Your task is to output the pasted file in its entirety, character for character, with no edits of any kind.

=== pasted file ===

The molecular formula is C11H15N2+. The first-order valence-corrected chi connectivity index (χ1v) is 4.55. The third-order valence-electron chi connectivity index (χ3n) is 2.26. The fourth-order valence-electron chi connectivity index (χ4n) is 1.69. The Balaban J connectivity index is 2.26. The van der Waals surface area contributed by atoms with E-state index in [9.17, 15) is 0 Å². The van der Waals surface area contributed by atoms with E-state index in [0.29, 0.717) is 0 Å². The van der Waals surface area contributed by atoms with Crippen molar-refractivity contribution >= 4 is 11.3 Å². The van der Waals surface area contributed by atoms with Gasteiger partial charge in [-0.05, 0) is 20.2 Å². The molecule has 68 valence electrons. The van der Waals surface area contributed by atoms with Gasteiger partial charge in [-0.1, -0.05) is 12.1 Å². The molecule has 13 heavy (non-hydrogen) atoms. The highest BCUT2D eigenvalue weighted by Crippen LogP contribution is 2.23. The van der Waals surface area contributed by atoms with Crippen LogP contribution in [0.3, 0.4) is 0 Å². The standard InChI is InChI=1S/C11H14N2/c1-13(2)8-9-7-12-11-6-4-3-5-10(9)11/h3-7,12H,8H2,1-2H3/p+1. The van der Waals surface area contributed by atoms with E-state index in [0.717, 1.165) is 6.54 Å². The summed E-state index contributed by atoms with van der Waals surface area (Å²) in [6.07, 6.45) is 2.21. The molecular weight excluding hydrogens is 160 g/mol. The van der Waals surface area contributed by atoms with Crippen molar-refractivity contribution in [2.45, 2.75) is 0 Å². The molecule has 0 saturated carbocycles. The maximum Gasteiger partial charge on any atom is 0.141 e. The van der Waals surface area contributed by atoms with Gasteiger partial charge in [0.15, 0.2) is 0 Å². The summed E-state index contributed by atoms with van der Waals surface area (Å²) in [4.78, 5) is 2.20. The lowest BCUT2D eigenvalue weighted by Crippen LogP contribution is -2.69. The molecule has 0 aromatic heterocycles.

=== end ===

The molecular formula is C11H15N2+. The first-order valence-corrected chi connectivity index (χ1v) is 4.55. The third-order valence-electron chi connectivity index (χ3n) is 2.26. The fourth-order valence-electron chi connectivity index (χ4n) is 1.69. The Balaban J connectivity index is 2.26. The van der Waals surface area contributed by atoms with E-state index in [9.17, 15) is 0 Å². The van der Waals surface area contributed by atoms with E-state index in [0.29, 0.717) is 0 Å². The van der Waals surface area contributed by atoms with Crippen molar-refractivity contribution >= 4 is 11.3 Å². The van der Waals surface area contributed by atoms with Gasteiger partial charge in [-0.05, 0) is 20.2 Å². The molecule has 68 valence electrons. The van der Waals surface area contributed by atoms with Gasteiger partial charge in [-0.1, -0.05) is 12.1 Å². The molecule has 13 heavy (non-hydrogen) atoms. The highest BCUT2D eigenvalue weighted by Crippen LogP contribution is 2.23. The van der Waals surface area contributed by atoms with Crippen LogP contribution in [0.3, 0.4) is 0 Å². The standard InChI is InChI=1S/C11H14N2/c1-13(2)8-9-7-12-11-6-4-3-5-10(9)11/h3-7,12H,8H2,1-2H3/p+1. The van der Waals surface area contributed by atoms with E-state index in [0.717, 1.165) is 6.54 Å². The summed E-state index contributed by atoms with van der Waals surface area (Å²) in [6.07, 6.45) is 2.21. The molecular weight excluding hydrogens is 160 g/mol. The van der Waals surface area contributed by atoms with Crippen molar-refractivity contribution in [2.45, 2.75) is 0 Å². The molecule has 0 saturated carbocycles. The maximum Gasteiger partial charge on any atom is 0.141 e. The van der Waals surface area contributed by atoms with Gasteiger partial charge in [0.15, 0.2) is 0 Å². The summed E-state index contributed by atoms with van der Waals surface area (Å²) in [4.78, 5) is 2.20. The lowest BCUT2D eigenvalue weighted by Crippen LogP contribution is -2.69. The molecule has 0 aromatic heterocycles.